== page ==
Troubled training firm up for sale

28th September 2001 at 01:00
A COMPANY offering work-based training throughout the West Country is up for sale after getting into financial difficulty.

Advanced Training, a registered charity based in Taunton, Somerset, was granted an administration order at Bristol High Court last week, allowing it to trade a further three months so it can find a buyer.

The company runs 12 training centres in five Learning and Skills Council areas and employs 140 full - and part-time staff. It has around 850 young people and 250 adults on work-based learning programmes, many LSC-funded.

Margaret Luck, Advanced Training's founder and chief executive, said the firm was a victim of a squeeze on work-based training.

Businesses in fear of recession are cutting back on training: the firm lost some contracts in the change-over from TEC to LSC earlier this year, and better GCSE results have hit demand for its courses, she said.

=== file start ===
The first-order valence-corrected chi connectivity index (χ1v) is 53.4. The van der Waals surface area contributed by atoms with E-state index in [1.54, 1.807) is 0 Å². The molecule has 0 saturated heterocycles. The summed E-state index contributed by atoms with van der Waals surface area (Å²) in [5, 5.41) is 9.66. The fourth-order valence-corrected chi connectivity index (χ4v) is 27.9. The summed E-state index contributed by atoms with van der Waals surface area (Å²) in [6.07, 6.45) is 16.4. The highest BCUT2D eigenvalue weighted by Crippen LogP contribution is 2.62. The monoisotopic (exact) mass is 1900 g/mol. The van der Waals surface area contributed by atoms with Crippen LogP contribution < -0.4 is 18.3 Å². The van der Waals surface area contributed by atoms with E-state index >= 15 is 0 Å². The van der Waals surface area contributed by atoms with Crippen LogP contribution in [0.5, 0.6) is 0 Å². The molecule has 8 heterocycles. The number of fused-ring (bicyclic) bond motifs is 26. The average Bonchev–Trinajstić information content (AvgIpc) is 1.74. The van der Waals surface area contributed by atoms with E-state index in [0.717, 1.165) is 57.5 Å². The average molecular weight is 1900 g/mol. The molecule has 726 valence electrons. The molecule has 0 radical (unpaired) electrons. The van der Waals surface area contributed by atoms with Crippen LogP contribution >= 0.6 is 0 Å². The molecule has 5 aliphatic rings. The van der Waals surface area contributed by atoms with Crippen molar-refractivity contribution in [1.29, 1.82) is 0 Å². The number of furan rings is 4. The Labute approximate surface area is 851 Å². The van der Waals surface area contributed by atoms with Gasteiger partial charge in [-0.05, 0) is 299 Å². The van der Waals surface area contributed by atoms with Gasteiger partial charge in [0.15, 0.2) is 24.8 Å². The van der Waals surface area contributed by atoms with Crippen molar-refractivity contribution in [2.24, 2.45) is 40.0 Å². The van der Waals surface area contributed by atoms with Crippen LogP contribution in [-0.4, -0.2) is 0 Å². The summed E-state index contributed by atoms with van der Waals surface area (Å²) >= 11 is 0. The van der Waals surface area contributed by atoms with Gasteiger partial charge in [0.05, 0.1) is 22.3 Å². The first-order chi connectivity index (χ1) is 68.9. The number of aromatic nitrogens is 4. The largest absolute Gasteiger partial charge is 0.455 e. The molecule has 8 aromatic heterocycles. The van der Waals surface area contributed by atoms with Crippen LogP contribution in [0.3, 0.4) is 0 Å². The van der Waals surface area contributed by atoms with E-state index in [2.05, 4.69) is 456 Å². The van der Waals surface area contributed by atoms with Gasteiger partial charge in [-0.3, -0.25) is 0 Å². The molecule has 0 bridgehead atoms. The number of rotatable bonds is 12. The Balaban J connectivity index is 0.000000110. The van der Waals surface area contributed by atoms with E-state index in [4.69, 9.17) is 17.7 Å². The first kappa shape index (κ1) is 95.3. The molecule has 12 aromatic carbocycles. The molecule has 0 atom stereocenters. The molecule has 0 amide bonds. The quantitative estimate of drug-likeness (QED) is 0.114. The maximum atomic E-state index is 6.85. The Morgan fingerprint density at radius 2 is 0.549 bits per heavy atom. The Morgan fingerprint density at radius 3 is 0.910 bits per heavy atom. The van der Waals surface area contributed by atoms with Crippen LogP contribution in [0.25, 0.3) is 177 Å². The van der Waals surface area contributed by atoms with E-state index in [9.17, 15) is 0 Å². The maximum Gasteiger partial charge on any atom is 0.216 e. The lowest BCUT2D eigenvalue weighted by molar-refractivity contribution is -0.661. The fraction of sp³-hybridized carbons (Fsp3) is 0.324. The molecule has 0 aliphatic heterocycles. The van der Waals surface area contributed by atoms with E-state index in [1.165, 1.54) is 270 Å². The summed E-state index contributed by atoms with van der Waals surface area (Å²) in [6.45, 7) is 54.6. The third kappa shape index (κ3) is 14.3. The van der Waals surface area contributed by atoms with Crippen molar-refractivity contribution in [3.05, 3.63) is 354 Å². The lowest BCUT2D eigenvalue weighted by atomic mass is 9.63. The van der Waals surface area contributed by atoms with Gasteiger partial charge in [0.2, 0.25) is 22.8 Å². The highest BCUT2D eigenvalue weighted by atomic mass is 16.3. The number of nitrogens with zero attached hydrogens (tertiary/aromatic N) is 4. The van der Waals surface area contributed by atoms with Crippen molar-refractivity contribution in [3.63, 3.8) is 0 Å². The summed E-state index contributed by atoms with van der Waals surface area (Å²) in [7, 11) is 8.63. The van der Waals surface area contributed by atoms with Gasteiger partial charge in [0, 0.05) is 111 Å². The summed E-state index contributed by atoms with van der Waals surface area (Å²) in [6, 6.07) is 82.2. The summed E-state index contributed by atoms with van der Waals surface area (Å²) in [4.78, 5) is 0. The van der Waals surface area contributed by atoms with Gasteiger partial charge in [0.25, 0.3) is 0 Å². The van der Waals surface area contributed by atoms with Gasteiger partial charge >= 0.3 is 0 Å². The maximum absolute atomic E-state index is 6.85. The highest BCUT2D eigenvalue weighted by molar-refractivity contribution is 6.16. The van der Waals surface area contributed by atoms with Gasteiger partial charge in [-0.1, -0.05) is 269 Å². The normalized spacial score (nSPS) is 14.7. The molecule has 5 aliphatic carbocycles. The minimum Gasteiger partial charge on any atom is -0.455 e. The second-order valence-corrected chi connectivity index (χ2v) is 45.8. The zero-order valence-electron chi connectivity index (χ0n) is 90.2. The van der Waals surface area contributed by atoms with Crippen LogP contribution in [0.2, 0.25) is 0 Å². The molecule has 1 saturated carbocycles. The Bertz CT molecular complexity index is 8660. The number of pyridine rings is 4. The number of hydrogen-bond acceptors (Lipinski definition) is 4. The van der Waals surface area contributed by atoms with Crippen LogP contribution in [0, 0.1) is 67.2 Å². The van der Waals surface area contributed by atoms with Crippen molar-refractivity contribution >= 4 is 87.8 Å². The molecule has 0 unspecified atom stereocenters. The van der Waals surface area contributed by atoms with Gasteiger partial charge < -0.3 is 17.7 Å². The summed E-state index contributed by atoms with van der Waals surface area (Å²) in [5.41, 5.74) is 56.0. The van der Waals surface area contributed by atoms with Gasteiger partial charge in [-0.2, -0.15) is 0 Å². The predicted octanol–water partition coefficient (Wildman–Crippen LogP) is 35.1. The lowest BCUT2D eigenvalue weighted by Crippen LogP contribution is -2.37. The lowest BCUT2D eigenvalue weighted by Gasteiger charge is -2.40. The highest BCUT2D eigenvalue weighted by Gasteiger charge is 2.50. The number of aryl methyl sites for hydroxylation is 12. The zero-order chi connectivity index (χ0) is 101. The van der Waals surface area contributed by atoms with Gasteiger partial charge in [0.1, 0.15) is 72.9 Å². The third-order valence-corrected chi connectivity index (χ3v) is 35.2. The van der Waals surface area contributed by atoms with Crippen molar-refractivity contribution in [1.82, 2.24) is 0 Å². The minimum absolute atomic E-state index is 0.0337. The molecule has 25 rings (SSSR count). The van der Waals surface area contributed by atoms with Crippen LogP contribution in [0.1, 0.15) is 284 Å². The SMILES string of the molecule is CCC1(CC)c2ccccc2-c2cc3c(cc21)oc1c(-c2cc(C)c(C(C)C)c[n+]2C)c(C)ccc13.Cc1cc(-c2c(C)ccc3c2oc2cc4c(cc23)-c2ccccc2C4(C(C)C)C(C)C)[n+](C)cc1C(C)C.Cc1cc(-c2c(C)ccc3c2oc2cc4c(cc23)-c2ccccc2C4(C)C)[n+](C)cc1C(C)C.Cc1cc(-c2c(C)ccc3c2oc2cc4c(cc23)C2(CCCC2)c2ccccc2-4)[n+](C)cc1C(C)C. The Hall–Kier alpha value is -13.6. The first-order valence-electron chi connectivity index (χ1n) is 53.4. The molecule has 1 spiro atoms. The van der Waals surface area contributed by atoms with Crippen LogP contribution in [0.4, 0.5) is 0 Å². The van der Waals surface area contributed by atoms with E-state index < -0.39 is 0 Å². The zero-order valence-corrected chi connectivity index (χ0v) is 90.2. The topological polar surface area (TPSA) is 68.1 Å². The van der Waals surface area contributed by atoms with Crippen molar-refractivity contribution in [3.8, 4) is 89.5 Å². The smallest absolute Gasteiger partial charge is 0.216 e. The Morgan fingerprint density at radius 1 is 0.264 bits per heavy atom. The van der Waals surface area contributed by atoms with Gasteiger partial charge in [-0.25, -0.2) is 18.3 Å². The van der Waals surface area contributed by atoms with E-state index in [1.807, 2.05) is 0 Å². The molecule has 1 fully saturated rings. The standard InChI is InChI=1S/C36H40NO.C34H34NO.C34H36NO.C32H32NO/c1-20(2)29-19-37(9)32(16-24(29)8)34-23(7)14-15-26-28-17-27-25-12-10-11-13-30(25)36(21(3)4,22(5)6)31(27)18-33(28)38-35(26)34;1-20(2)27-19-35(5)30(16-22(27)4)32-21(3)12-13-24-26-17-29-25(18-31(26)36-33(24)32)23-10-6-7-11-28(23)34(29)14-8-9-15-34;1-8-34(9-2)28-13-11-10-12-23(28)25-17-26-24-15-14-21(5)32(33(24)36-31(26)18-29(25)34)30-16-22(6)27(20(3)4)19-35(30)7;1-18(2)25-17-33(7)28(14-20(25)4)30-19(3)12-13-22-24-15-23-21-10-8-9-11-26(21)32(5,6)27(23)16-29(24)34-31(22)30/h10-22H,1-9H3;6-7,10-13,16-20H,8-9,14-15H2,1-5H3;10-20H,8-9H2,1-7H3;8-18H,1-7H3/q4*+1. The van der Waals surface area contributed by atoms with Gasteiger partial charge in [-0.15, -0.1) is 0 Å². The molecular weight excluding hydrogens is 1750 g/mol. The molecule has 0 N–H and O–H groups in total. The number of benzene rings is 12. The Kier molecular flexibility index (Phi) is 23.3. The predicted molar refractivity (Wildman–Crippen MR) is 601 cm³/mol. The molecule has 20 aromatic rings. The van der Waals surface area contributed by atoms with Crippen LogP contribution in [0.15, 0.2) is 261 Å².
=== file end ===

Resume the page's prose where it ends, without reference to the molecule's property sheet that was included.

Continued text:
"It's multi-faceted," she said. "But our income isn't sufficient to carry the overheads of the structure we've built up over the years.

"We've spoken to the Charity Commission and have negotiated with national LSC so we could go into administration.

"We wanted to avoid getting to the end of the road and finding we had a sudden death situation. We want to make sure the trainees and their employers were supported.'' She said there has been much interest from potential buyers, and a priority is to keep as much of the business going as possible to protect jobs and those on programmes.

Somerset Learning amp; Skills Council has pledged to continue funding trainee places despite the company's upheaval.

"Either there will be buyers for part of or the whole of the business. The LSC's remit is that the learner comes first, so ar far as we're concerned the primary imperative is to make sure there is no disruption to the learners who are in placements organised by Advanced Training," said Dugald Sandeman, the LSC's chief executive. "Or if there aren't, we'll have to start transferring trainees to other providers.'' Many private providers in the work-based training sector are feeling the pinch of employers cutting back on training and of high employment, said Hugh Pitman, chairman of the Association of Learning Providers.

"For a long time we've been looking forward to tax breaks for companies carrying out training," he said. "That hasn't happened.''

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